New study links birth control to cancer
Q In the 1960s, when the birth control pill first appeared, contraceptives played an important role in family planning. So when researchers found that women who take hormone contraceptives have a higher incidence of breast cancer, making contraception safer became a major public health priority. Many experts believe they have found a solution in options with much lower doses of estrogen, a hormone that has long been linked to the development of breast cancer. But a new study suggests that low-dose contraceptives haven’t had the effect doctors expected, and experts are urging women to talk to their doctors about the health effects of their breasts, even though the overall risk of developing breast cancer remains relatively small.
The study, published in December in the New England Journal of Medicine , followed 1.8 million women for an average of 11 years, and found that those who took hormonal contraceptives had a 20 percent higher risk of developing breast cancer, regardless of estrogen dose, compared to to women who have never used these methods. It’s an important finding, especially with an estimated 140 million women worldwide using some form of hormonal contraceptive. Now, the findings have led experts to take a closer look at another hormone the study has highlighted: progestin.
How do hormonal birth control methods work?
Hormonal birth control methods, including vaginal pills, patches, injections, rings or intrauterine devices, prevent pregnancy by delivering combinations of synthetic estrogen and progestin, or progestin alone, into the body. Estrogen and progestin prevent the ovaries from releasing eggs, thicken cervical mucus to prevent sperm from entering the uterus, and block the lining of the uterus to prevent implantation. Because high levels of estrogen can cause certain types of cancer cells to grow, experts have long believed that estrogen is the main hormonal culprit linking birth control to an increased risk of breast cancer, says Justin Chora, MD, chief of the division. Surgeon and Director of Gynecology. Oncology and robotic surgery at our hospital near Philadelphia.
“Now we see that progestin also affects the risk. We definitely had a wrong assumption.” – Justin Chura, MD – Chief of Surgery and Director of Gynecological Oncology
There’s no reason to panic, says Dr. Chora, because the risk of breast cancer from hormonal contraceptives remains relatively small for most women. “Oral contraceptives are still a great class of medication,” he says. “There is no ‘free lunch’ with regard to any of the medications we prescribe. There are always risks and benefits.” The risks of hormonal contraceptives include blood clots, strokes, and heart attacks. The benefits generally include reduced risk of other cancers, including ovarian and endometrial cancer, as well as lighter or more regulated menstrual cycles, and of course, help with family planning.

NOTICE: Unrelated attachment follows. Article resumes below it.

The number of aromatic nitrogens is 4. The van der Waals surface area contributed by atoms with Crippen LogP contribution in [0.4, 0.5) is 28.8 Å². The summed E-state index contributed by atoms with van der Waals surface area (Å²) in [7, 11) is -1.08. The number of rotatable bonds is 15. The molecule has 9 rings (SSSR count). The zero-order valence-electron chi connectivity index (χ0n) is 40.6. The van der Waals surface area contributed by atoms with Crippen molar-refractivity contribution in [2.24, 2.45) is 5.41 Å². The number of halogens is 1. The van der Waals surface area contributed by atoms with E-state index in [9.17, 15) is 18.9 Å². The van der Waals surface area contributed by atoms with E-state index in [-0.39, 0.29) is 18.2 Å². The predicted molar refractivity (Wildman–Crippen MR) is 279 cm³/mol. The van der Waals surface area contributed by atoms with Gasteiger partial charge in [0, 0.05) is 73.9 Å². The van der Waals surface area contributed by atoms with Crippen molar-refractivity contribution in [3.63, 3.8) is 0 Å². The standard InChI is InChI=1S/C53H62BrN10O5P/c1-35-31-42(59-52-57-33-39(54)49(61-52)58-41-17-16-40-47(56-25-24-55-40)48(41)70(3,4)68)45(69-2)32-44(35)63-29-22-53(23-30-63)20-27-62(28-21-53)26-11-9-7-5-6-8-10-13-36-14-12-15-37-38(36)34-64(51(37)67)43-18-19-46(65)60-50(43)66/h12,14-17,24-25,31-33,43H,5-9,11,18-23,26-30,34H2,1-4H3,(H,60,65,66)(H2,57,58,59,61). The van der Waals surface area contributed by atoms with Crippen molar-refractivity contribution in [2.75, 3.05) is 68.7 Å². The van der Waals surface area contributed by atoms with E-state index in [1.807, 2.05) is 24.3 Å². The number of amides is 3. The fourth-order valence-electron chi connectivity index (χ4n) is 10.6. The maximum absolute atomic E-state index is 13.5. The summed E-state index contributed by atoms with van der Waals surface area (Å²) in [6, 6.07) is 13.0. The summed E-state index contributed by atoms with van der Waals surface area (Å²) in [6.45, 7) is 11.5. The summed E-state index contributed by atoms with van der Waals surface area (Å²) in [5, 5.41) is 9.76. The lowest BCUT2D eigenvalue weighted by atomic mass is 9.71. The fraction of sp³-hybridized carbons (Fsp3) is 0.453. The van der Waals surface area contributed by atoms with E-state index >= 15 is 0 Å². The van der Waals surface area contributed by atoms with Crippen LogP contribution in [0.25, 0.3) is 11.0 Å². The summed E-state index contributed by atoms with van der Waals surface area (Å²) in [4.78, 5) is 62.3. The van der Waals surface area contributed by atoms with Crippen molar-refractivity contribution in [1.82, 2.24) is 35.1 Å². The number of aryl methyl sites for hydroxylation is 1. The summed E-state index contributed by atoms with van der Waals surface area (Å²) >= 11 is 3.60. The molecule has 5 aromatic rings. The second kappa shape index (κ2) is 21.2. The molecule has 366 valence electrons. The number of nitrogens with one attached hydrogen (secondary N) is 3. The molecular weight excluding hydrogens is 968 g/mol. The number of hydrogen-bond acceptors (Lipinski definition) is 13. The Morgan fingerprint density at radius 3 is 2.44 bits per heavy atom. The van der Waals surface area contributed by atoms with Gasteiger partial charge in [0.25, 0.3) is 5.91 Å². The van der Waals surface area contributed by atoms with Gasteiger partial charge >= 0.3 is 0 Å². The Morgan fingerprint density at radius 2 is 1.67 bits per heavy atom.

Should I stop using hormonal contraceptives?
Dr. Shura says each woman should weigh her individual risks. Because the risk of breast cancer increases with age and length of time using hormonal contraceptives, women who already have a higher risk of breast cancer and those who are older and no longer planning to have children may consider switching to non-hormonal contraceptives. Birth control, such as the female diaphragm or condom. Older women who have been using hormone-based contraceptives for several years may also consider having breast cancer screening at the earlier age recommended in the guidelines. Women who are taking progestogen-only birth control may want to consider talking to their doctor about changing their birth control method.
For women in their 20s, the benefits of hormonal contraceptives often outweigh the risks, but medical and family history still plays a role. “Even if you are 25 years old, if you are a carrier of a BRCA mutation, it makes sense to consider the risk of breast cancer that comes with hormonal contraception because you already have a higher risk of breast cancer than people who do not have it,” says Dr. Shura. However, oral contraceptives are also known to reduce the risk of ovarian cancer in patients with or without a BRCA mutation.
Despite the new findings, Dr. Shura says women should speak with their doctor before making any changes to their contraceptive method. “Women can now have more informed conversations with their doctors,” she says.
Know the signs of breast cancer.